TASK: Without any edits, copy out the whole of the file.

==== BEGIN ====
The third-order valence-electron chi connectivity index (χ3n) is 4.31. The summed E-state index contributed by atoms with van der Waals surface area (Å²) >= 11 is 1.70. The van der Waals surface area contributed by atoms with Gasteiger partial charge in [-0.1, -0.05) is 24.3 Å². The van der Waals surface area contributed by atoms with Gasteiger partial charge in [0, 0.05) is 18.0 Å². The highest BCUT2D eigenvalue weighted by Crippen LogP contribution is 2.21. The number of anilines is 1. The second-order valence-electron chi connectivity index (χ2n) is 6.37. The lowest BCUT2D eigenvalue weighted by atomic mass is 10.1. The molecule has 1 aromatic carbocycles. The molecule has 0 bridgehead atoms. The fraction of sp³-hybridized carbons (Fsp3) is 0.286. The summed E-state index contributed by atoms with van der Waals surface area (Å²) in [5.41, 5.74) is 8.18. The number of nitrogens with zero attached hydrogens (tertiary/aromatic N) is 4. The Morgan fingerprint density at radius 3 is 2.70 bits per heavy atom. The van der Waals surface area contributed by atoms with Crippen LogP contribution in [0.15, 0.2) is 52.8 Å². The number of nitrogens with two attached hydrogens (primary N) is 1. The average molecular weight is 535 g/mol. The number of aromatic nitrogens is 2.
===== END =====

The third-order valence-electron chi connectivity index (χ3n) is 4.31. The summed E-state index contributed by atoms with van der Waals surface area (Å²) >= 11 is 1.70. The van der Waals surface area contributed by atoms with Gasteiger partial charge in [-0.1, -0.05) is 24.3 Å². The van der Waals surface area contributed by atoms with Gasteiger partial charge in [0, 0.05) is 18.0 Å². The highest BCUT2D eigenvalue weighted by Crippen LogP contribution is 2.21. The number of anilines is 1. The second-order valence-electron chi connectivity index (χ2n) is 6.37. The lowest BCUT2D eigenvalue weighted by atomic mass is 10.1. The molecule has 1 aromatic carbocycles. The molecule has 0 bridgehead atoms. The fraction of sp³-hybridized carbons (Fsp3) is 0.286. The summed E-state index contributed by atoms with van der Waals surface area (Å²) in [5.41, 5.74) is 8.18. The number of nitrogens with zero attached hydrogens (tertiary/aromatic N) is 4. The Morgan fingerprint density at radius 3 is 2.70 bits per heavy atom. The van der Waals surface area contributed by atoms with Crippen LogP contribution in [0.15, 0.2) is 52.8 Å². The number of nitrogens with two attached hydrogens (primary N) is 1. The average molecular weight is 535 g/mol. The number of aromatic nitrogens is 2.